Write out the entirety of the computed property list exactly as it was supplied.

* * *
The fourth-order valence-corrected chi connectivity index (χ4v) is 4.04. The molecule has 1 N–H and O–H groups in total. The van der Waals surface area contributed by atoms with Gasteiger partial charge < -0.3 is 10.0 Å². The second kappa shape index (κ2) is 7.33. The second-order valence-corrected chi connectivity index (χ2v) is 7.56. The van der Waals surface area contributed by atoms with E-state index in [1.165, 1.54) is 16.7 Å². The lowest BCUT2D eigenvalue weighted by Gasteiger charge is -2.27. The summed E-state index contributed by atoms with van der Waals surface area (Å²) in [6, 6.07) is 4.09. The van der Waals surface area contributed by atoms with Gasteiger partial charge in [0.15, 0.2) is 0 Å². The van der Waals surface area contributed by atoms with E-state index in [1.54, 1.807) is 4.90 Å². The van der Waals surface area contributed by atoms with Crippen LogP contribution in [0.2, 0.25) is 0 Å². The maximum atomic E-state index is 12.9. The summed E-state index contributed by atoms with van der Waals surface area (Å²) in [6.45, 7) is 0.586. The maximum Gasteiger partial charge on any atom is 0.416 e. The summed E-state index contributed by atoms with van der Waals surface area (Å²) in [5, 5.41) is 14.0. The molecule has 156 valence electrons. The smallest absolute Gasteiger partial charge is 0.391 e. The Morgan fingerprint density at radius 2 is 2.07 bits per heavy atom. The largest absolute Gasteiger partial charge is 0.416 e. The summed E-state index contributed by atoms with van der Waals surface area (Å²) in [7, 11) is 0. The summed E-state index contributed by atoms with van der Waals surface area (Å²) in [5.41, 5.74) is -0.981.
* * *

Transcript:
The fourth-order valence-corrected chi connectivity index (χ4v) is 4.04. The molecule has 1 N–H and O–H groups in total. The van der Waals surface area contributed by atoms with Gasteiger partial charge < -0.3 is 10.0 Å². The second kappa shape index (κ2) is 7.33. The second-order valence-corrected chi connectivity index (χ2v) is 7.56. The van der Waals surface area contributed by atoms with E-state index in [1.165, 1.54) is 16.7 Å². The lowest BCUT2D eigenvalue weighted by Gasteiger charge is -2.27. The summed E-state index contributed by atoms with van der Waals surface area (Å²) in [6, 6.07) is 4.09. The van der Waals surface area contributed by atoms with Gasteiger partial charge in [0.15, 0.2) is 0 Å². The van der Waals surface area contributed by atoms with E-state index in [1.54, 1.807) is 4.90 Å². The van der Waals surface area contributed by atoms with Crippen LogP contribution in [0.2, 0.25) is 0 Å². The maximum atomic E-state index is 12.9. The summed E-state index contributed by atoms with van der Waals surface area (Å²) in [6.45, 7) is 0.586. The maximum Gasteiger partial charge on any atom is 0.416 e. The summed E-state index contributed by atoms with van der Waals surface area (Å²) in [5, 5.41) is 14.0. The molecule has 156 valence electrons. The smallest absolute Gasteiger partial charge is 0.391 e. The Morgan fingerprint density at radius 2 is 2.07 bits per heavy atom. The largest absolute Gasteiger partial charge is 0.416 e. The summed E-state index contributed by atoms with van der Waals surface area (Å²) in [7, 11) is 0. The summed E-state index contributed by atoms with van der Waals surface area (Å²) in [5.41, 5.74) is -0.981.